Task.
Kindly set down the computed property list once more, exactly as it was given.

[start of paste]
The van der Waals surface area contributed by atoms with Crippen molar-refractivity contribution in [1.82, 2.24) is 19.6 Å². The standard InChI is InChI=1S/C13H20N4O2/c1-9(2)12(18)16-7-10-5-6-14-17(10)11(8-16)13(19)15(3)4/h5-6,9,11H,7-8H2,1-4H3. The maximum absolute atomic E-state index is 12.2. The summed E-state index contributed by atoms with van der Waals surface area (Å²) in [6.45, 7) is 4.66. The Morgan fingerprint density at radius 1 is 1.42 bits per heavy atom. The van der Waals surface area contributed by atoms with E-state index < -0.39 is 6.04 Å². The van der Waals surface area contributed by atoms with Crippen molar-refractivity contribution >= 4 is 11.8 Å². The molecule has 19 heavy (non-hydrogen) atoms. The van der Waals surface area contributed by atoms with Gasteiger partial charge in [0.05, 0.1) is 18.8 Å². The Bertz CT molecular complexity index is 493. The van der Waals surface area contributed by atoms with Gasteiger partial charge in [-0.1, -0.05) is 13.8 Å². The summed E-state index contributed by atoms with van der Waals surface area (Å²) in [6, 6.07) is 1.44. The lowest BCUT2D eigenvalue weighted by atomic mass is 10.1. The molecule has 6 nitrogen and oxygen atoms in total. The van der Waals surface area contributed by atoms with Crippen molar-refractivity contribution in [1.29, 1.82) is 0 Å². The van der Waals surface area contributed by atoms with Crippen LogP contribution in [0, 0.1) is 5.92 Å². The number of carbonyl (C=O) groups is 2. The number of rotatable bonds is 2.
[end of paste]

The van der Waals surface area contributed by atoms with Crippen molar-refractivity contribution in [1.82, 2.24) is 19.6 Å². The standard InChI is InChI=1S/C13H20N4O2/c1-9(2)12(18)16-7-10-5-6-14-17(10)11(8-16)13(19)15(3)4/h5-6,9,11H,7-8H2,1-4H3. The maximum absolute atomic E-state index is 12.2. The summed E-state index contributed by atoms with van der Waals surface area (Å²) in [6.45, 7) is 4.66. The Morgan fingerprint density at radius 1 is 1.42 bits per heavy atom. The van der Waals surface area contributed by atoms with E-state index < -0.39 is 6.04 Å². The van der Waals surface area contributed by atoms with Crippen molar-refractivity contribution >= 4 is 11.8 Å². The molecule has 19 heavy (non-hydrogen) atoms. The van der Waals surface area contributed by atoms with Gasteiger partial charge in [0.05, 0.1) is 18.8 Å². The Bertz CT molecular complexity index is 493. The van der Waals surface area contributed by atoms with Gasteiger partial charge in [-0.1, -0.05) is 13.8 Å². The summed E-state index contributed by atoms with van der Waals surface area (Å²) in [6, 6.07) is 1.44. The lowest BCUT2D eigenvalue weighted by atomic mass is 10.1. The molecule has 6 nitrogen and oxygen atoms in total. The van der Waals surface area contributed by atoms with Crippen molar-refractivity contribution in [1.29, 1.82) is 0 Å². The van der Waals surface area contributed by atoms with Crippen LogP contribution in [0, 0.1) is 5.92 Å². The number of carbonyl (C=O) groups is 2. The number of rotatable bonds is 2.